Pilings for Construction

A common product in construction, which often has multiple uses and longer service life than steel, is the wooden pillar. Wood pillars are simply pillars, but their role differs from the pillars of a classic concrete structure. If in a classic masonry house, the pillars are placed on the surface, above the foundation, in the case of houses on pillars, the pillars have the role of replacing the foundation itself.

How Much Does Wood Piling Cost?

The wood piling cost will be affected by the type of construction and the labor involved. Expect to pay anywhere between $12 and $17 per linear foot, which means that for a 1,200 feet wood piling you will have to pay anywhere between $14,400 and $20,400.

Compared to other types of pilings such as concrete or metal, which cost anywhere between $45 and $80 per linear foot, wood piling is much more affordable and worth the cost thanks to its sustainability and durability.

In the tables below you will find the average costs of wood pilings by size and type of wood (untreated or treated).

Size Untreated wood Treated wood
14” $19.75 $24.95
14” $24.25 $29.90
12” $16.00 $20.55
10” $12.50 $16.40

Note: These price estimates include the pile and delivery costs. You will have to pay separately for the setup, and the costs will depend on the company you hire and the construction site.

You might also like our articles about the cost of the pier and beam foundations, steel I beam, or steel buildings.

Wood pilling overview

Wooden pillars are perhaps the oldest pillars used in the construction of houses. In terms of assembly, wooden pillar houses are perhaps the fastest to build. However, keep in mind that wood is subject to corrosion over time. Thus, the structures on wooden pillars do not necessarily represent a long-term investment, especially in areas where the groundwater is close to the surface.

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Also, wood pilling has certain limits in terms of pressure. Often, they can withstand limited pressures, so they are strictly recommended for the construction of small cottages.

Types of wood pilings

Wooden piling CostAll the construction companies in the United States of America use three types of wood pilings that meet the construction and sustainability requirements.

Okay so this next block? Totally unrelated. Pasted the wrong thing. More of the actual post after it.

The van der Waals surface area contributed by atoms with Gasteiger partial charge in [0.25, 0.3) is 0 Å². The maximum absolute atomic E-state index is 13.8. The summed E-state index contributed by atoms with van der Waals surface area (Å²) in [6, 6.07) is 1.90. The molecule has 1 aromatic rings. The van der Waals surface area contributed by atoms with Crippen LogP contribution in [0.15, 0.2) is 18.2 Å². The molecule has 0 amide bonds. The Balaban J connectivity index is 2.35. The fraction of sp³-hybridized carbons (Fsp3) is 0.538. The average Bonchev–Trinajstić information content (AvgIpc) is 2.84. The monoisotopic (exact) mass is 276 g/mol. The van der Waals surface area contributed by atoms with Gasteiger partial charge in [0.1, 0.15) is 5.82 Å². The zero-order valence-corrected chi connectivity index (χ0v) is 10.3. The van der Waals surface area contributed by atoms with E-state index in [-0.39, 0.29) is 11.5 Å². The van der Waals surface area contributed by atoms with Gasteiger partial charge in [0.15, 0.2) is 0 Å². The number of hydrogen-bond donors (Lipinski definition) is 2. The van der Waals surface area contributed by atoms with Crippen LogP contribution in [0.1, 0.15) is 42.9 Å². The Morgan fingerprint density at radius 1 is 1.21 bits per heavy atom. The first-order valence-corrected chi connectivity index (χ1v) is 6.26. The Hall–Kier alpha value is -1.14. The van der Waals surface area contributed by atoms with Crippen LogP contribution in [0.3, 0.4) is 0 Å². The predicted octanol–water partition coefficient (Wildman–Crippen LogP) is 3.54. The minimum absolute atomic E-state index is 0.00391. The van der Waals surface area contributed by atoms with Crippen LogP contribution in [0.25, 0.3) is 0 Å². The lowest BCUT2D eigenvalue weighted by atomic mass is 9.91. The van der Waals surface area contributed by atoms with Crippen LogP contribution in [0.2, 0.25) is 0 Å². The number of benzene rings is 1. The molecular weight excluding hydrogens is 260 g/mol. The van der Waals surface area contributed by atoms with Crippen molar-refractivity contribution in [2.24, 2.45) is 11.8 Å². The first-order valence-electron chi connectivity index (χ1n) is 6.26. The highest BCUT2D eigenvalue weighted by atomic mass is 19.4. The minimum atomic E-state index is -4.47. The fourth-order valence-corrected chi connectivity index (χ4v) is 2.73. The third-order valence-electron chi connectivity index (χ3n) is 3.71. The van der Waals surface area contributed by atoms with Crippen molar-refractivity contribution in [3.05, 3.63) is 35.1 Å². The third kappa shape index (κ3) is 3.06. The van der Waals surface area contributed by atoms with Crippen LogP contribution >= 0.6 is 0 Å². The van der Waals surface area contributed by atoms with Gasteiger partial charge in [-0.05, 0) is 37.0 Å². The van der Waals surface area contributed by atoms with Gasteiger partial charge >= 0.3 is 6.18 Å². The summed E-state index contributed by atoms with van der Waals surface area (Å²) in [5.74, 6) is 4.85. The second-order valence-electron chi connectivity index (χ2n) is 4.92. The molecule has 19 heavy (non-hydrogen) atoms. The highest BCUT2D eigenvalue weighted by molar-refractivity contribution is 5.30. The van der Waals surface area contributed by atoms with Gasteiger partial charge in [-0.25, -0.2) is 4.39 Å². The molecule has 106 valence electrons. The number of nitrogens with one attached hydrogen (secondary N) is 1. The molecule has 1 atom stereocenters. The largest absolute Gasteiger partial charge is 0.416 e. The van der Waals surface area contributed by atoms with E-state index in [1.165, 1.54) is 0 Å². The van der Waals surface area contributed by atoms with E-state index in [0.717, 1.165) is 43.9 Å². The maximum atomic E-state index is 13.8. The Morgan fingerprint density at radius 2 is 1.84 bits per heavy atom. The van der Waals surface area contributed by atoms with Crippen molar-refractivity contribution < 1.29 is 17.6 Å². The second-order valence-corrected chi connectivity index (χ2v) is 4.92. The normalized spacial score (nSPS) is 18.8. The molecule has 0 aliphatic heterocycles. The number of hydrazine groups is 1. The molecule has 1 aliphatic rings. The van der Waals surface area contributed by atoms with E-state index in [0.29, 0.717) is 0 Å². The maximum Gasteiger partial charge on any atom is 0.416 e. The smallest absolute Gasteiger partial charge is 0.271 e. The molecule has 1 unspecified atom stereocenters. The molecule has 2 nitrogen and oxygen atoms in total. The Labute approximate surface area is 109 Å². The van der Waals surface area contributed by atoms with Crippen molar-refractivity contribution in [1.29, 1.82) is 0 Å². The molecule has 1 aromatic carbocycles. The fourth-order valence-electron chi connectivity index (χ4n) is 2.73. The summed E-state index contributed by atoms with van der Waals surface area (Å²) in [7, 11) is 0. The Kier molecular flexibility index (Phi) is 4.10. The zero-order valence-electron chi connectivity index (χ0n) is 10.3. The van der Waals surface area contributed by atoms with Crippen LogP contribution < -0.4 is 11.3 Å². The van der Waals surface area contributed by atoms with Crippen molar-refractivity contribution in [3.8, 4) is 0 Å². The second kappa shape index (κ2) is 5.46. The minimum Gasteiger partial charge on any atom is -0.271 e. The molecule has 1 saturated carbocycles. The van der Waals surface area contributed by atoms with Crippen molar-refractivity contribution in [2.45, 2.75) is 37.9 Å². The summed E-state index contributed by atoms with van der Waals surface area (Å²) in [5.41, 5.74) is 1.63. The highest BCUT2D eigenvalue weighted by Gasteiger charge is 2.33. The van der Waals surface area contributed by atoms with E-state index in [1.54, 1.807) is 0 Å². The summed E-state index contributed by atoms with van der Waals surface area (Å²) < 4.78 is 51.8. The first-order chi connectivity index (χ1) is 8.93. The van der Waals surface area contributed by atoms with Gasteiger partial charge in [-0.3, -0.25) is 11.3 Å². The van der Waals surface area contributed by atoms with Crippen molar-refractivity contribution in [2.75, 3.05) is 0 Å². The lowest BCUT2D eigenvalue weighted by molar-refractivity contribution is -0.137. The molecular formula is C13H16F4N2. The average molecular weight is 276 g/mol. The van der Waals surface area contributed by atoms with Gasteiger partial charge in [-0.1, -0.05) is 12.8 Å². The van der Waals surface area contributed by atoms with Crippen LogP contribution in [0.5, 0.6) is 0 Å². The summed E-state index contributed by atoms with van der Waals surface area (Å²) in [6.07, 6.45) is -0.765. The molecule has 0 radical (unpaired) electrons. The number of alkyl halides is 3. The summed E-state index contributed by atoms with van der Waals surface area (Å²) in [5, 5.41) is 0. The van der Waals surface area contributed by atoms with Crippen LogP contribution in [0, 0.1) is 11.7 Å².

Barrel pilings are wooden pillars used mostly as columns in public and commercial constructions, parks, and zoos. In general, this type of piling is used in projects which require aesthetics and strength at the same time.

Square timber pilings are found in every type of building from beach homes to bridges. These are mostly used in piers and docks, pedestrian foundations, rails, and road bridges.

Round wood pilings are used mostly for the construction of docks, raised homes, piers, building foundations, railroads, and highways, thanks to their great compression and strength properties, and abundance.

Benefits of treated wood piling

This treatment can refer to an antifungal treatment, introduced deep into the wood fiber, with the help of an autoclave. Impregnation can be done with all kinds of chemicals. For example, there is creosote impregnation which is usually the treatment applied to wooden railway sleepers.

If you think that these pylons will rot in the ground, you should know that their lifespan in operation can be several centuries. Certainly, the building or structure on the surface will have a shorter life than the wood treated and inserted in the ground.

These products are available all over the country and can be accessed at decent prices.

Wood piling VS concrete piling: Treatments and coating

Left untreated or uncoated wood pillars will deteriorate over time. Both metal and wooden pillars are prone to corrosion. As you know, under the action of groundwater, wooden or metal poles can degrade relatively quickly.

To prevent these situations, materials should be inspected and treated regularly.

FAQs

Do wood pilings last longer than metal pilings?

Treated and coated wood pilings are more durable than metal pilings.

How much will it cost to pressure-treat my pilings?

The treatment cost will be affected by the amount of pressure you want to put on the timbers and the size of the timbers. You should expect to spend around $8 per cubic foot.

How can I coat my pilings for a longer service period?

There are various coating methods you can choose from such as painting, polymer coating, concrete coating, or even composite.

Conclusion

The amount of money you are going to spend on piling will vary from one location to another. Also, the costs will be higher for the above water constructions than those on land. The costs will be lower for the plain surfaces as well because there will not be a need for a lot of land preparation.

Other factors that will affect the costs are the size and the type of piling timber. It is recommended to contact a contractor or engineer to give you an exact quote.

Alec Pow
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